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[pur-juh-ree] /ˈpɜr dʒə ri/
noun, plural perjuries. Law.
the willful giving of false testimony under oath or affirmation, before a competent tribunal, upon a point material to a legal inquiry.
1250-1300; Middle English perjurie < Anglo-French < Latin perjūrium, equivalent to perjūr(us) swearing falsely (see perjure) + -ium -ium; replacing parjure < Old French < Latin as above
Related forms
[per-joo r-ee-uh s] /pərˈdʒʊər i əs/ (Show IPA),
perjuriously, adverb
perjuriousness, noun
nonperjury, noun, plural nonperjuries. Unabridged
Based on the Random House Dictionary, © Random House, Inc. 2014.
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Examples from the web for perjury
  • He beat a perjury investigation, yes, but he still left the distinct impression that he'd been lying about that relationship.
  • They are not quite true in the normal sense, but if made under oath they would not be prosecutable for perjury, either.
  • The difference between perjury and mendacity is not in the least one of morals or ethics.
  • She refused to talk but was charged with perjury.
  • Suggestions that a governor should be investigated for possible criminal prosecution for perjury would usually be devastating.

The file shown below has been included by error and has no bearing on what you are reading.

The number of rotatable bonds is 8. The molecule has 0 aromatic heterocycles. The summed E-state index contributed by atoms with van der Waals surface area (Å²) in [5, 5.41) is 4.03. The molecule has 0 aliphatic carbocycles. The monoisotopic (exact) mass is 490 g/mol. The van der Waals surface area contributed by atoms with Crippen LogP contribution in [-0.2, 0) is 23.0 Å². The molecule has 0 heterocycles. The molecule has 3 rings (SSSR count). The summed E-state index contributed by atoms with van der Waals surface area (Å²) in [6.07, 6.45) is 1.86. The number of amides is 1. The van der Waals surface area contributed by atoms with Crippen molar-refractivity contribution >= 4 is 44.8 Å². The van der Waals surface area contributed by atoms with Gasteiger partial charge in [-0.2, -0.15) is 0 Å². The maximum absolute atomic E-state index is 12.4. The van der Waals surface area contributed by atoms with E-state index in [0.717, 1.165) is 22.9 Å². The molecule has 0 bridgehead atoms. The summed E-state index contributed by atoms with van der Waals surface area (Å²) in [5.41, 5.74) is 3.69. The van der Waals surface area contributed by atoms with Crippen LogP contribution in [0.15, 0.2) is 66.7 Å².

• The law defines perjury very clearly.
  • Nannery, who pleaded guilty to first-degree perjury, had asked for a sentence of probation.
  • She was disbarred for six months in 1962 after pleading guilty the year before to misdemeanor perjury.
  • The wicked never shrink from perjury.
  • The defendants were charged with conspiracy, obstruction of justice and perjury.
British Dictionary definitions for perjury


noun (pl) -juries
(criminal law) the offence committed by a witness in judicial proceedings who, having been lawfully sworn or having affirmed, wilfully gives false evidence
Derived Forms
perjurious (pɜːˈdʒʊərɪəs) adjective
perjuriously, adverb
Word Origin
C14: from Anglo-French parjurie, from Latin perjūrium a false oath; see perjure
Collins English Dictionary - Complete & Unabridged 2012 Digital Edition
© William Collins Sons & Co. Ltd. 1979, 1986 © HarperCollins
Publishers 1998, 2000, 2003, 2005, 2006, 2007, 2009, 2012
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Word Origin and History for perjury

late 14c., "act of swearing to a statement known to be false," via Anglo-French perjurie (late 13c.) and Old French parjurée "perjury, false witness," both from Latin periurium "a false oath," from periurare "swear falsely," from per- "away, entirely" (see per) + iurare "to swear" (see jury (n.)). Related: Perjurious.

Online Etymology Dictionary, © 2010 Douglas Harper
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